The exponentiated coefficient of drugs indicates that former inmates with a history of drug use have 31% higher risk or returning to jail at any given time that peers with identical characteristics but no history of drug use.

Accelerated Failure Time Weibull

We can also work with the Weibull model in an accelerated failure time framework, which we can do by simply adding the time option: which is in fact the default in R. We'll use the summary() function. (An alternative is tidy, but the current version fails with survreg objects.)

. streg `predictors', distrib(weibull) time

         failure _d:  fail
   analysis time _t:  durat

Fitting constant-only model:

Iteration 0:   log likelihood = -1739.8944
Iteration 1:   log likelihood = -1716.1367
Iteration 2:   log likelihood = -1715.7712
Iteration 3:   log likelihood = -1715.7711

Fitting full model:

Iteration 0:   log likelihood = -1715.7711  
Iteration 1:   log likelihood = -1669.1785  
Iteration 2:   log likelihood = -1634.3693  
Iteration 3:   log likelihood = -1633.0405  
Iteration 4:   log likelihood = -1633.0325  
Iteration 5:   log likelihood = -1633.0325  

Weibull regression -- accelerated failure-time form 

No. of subjects =        1,445                  Number of obs    =       1,445
No. of failures =          552
Time at risk    =        80013
                                                LR chi2(10)      =      165.48
Log likelihood  =   -1633.0325                  Prob > chi2      =      0.0000

------------------------------------------------------------------------------
          _t |      Coef.   Std. Err.      z    P>|z|     [95% Conf. Interval]
-------------+----------------------------------------------------------------
     workprg |  -.1127848   .1125346    -1.00   0.316    -.3333486     .107779
      priors |  -.1101757   .0170675    -6.46   0.000    -.1436273   -.0767241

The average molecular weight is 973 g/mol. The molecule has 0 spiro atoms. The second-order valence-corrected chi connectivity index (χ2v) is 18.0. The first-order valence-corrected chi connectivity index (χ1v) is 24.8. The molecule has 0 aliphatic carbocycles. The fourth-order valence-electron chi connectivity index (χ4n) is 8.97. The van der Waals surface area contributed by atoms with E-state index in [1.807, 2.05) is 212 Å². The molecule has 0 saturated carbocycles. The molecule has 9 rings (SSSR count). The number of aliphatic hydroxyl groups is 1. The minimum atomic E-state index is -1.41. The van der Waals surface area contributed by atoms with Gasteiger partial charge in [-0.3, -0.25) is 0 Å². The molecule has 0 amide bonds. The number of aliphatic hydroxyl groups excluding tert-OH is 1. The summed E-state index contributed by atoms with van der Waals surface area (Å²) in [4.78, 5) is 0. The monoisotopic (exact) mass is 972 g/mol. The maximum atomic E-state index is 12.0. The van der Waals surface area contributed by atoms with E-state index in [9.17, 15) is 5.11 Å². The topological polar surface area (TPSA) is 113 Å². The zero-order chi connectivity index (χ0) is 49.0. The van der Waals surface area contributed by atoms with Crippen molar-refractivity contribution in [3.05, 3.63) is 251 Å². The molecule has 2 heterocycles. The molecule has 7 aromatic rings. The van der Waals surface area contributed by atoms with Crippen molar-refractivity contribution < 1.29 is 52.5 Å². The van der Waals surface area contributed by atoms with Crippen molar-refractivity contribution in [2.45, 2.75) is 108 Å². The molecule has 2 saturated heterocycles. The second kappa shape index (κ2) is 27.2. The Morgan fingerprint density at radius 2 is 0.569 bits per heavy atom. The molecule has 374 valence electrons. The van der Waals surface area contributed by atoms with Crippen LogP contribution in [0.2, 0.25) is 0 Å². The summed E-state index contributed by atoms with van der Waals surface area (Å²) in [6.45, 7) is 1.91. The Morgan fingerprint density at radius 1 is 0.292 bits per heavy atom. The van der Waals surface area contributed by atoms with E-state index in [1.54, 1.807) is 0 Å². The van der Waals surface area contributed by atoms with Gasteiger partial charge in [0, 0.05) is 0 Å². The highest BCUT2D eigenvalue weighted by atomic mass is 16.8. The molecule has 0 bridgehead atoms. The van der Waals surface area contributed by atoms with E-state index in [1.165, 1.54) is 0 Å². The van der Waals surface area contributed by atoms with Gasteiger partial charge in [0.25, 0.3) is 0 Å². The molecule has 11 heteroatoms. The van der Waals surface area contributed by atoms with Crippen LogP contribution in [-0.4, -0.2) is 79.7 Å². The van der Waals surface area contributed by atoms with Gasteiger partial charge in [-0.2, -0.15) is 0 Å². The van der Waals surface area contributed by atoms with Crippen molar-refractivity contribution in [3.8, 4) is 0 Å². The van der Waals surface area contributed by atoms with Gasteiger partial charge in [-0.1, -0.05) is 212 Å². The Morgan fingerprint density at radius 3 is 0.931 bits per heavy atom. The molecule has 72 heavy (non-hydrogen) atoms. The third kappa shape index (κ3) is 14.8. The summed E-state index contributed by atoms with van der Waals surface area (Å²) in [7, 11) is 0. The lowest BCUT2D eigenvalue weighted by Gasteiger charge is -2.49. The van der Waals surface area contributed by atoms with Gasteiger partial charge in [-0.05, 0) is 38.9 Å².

tserved |  -.0168297   .0021303    -7.90   0.000     -.021005   -.0126544
       felon |   .3716227   .1319951     2.82   0.005      .112917    .6303284
     alcohol |   -.555132   .1322427    -4.20   0.000    -.8143229    -.295941
       drugs |  -.3492654   .1218801    -2.87   0.004    -.5881461   -.1103847
       black |  -.5630162    .110817    -5.08   0.000    -.7802135   -.3458189
     married |   .1881041   .1357519     1.39   0.166    -.0779647    .4541729
        educ |   .0289111   .0241153     1.20   0.231    -.0183541    .0761763
         age |   .0046219   .0006648     6.95   0.000     .0033189    .0059249
       _cons |    4.22167   .3413114    12.37   0.000     3.552712    4.890628
-------------+----------------------------------------------------------------
       /ln_p |  -.2158398   .0389149    -5.55   0.000    -.2921115   -.1395681
-------------+----------------------------------------------------------------
           p |   .8058644   .0313601                      .7466852    .8697338
         1/p |   1.240904   .0482896                      1.149777    1.339252
------------------------------------------------------------------------------
> summary(wf)

Call:
survreg(formula = mf, data = recid, dist = "weibull")
               Value Std. Error     z        p
(Intercept)  4.22167   0.341311 12.37 3.85e-35
workprg     -0.11278   0.112535 -1.00 3.16e-01
priors      -0.11018   0.017067 -6.46 1.08e-10
tserved     -0.01683   0.002130 -7.90 2.78e-15
felon        0.37162   0.131995  2.82 4.87e-03
alcohol     -0.55513   0.132243 -4.20 2.69e-05
drugs       -0.34927   0.121880 -2.87 4.16e-03
black       -0.56302   0.110817 -5.08 3.76e-07
married      0.18810   0.135752  1.39 1.66e-01
educ         0.02891   0.024115  1.20 2.31e-01
age          0.00462   0.000665  6.95 3.60e-12
Log(scale)   0.21584   0.038915  5.55 2.92e-08

Scale= 1.24 

Weibull distribution
Loglik(model)= -3192.1   Loglik(intercept only)= -3274.8
    Chisq= 165.48 on 10 degrees of freedom, p= 0 
Number of Newton-Raphson Iterations: 5 
n= 1445 

The substantive results are the same as before, which is not surprising given that it is really the same model. You may want to verity that the AFT parameters are exactly the same as the PH parameters with opposite sign and divided by p. For example the coefficient for drugs is -0.28/0.8 = -0.35.

The coefficients may be exponentiated, which allows interpreting them in terms of time ratios. You can do this in Stata using the tr option. We will focus on one coefficient.

> exp(coef(wf))
(Intercept)     workprg      priors     tserved       felon     alcohol 
 68.1472035   0.8933429   0.8956767   0.9833111   1.4500858   0.5739965 
      drugs       black     married        educ         age 
  0.7052060   0.5694888   1.2069592   1.0293331   1.0046326 

Exponentiating the drug coefficient that see that former inmates with a history of drug use spend 29% less time out of prison than peers with the same observed characteristics by no history of drug use. This is easier to see substracting one

. di exp(_b[drugs]) - 1
-.29479404
> exp(coef(wf)["drugs"]) - 1
    drugs 
-0.294794 

We can also say that time outside of prison passes 42% faster for former inmates with a history of drug use than for those without, everything else being equal, which you can verify by changing signs and exponentiating

. di exp(-_b[drugs]) - 1
.41802546
>  exp(-coef(wf)["drugs"]) - 1